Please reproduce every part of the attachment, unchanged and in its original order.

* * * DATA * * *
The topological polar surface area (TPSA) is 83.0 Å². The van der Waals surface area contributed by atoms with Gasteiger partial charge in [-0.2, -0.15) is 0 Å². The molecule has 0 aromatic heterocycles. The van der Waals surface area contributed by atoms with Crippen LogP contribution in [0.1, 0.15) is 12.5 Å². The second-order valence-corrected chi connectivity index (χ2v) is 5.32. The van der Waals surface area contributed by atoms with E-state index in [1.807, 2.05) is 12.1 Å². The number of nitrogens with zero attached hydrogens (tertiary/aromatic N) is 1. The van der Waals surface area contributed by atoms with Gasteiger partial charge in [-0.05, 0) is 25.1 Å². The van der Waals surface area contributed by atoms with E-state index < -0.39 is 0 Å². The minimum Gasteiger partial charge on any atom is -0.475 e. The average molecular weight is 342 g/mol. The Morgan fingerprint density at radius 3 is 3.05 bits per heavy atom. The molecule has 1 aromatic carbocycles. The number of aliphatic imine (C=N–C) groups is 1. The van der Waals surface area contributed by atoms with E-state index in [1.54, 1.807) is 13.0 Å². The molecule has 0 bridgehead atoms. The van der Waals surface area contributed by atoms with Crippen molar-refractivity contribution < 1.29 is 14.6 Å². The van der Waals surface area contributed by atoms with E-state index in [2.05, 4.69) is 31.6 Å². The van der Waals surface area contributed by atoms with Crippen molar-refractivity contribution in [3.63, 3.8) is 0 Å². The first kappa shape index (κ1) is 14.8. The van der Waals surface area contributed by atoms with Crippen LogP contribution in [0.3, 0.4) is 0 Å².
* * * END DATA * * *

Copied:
The topological polar surface area (TPSA) is 83.0 Å². The van der Waals surface area contributed by atoms with Gasteiger partial charge in [-0.2, -0.15) is 0 Å². The molecule has 0 aromatic heterocycles. The van der Waals surface area contributed by atoms with Crippen LogP contribution in [0.1, 0.15) is 12.5 Å². The second-order valence-corrected chi connectivity index (χ2v) is 5.32. The van der Waals surface area contributed by atoms with E-state index in [1.807, 2.05) is 12.1 Å². The number of nitrogens with zero attached hydrogens (tertiary/aromatic N) is 1. The van der Waals surface area contributed by atoms with Gasteiger partial charge in [-0.05, 0) is 25.1 Å². The van der Waals surface area contributed by atoms with E-state index < -0.39 is 0 Å². The minimum Gasteiger partial charge on any atom is -0.475 e. The average molecular weight is 342 g/mol. The Morgan fingerprint density at radius 3 is 3.05 bits per heavy atom. The molecule has 1 aromatic carbocycles. The number of aliphatic imine (C=N–C) groups is 1. The van der Waals surface area contributed by atoms with E-state index in [1.54, 1.807) is 13.0 Å². The molecule has 0 bridgehead atoms. The van der Waals surface area contributed by atoms with Crippen molar-refractivity contribution < 1.29 is 14.6 Å². The van der Waals surface area contributed by atoms with E-state index in [2.05, 4.69) is 31.6 Å². The van der Waals surface area contributed by atoms with Crippen molar-refractivity contribution in [3.63, 3.8) is 0 Å². The first kappa shape index (κ1) is 14.8. The van der Waals surface area contributed by atoms with Crippen LogP contribution in [0.3, 0.4) is 0 Å².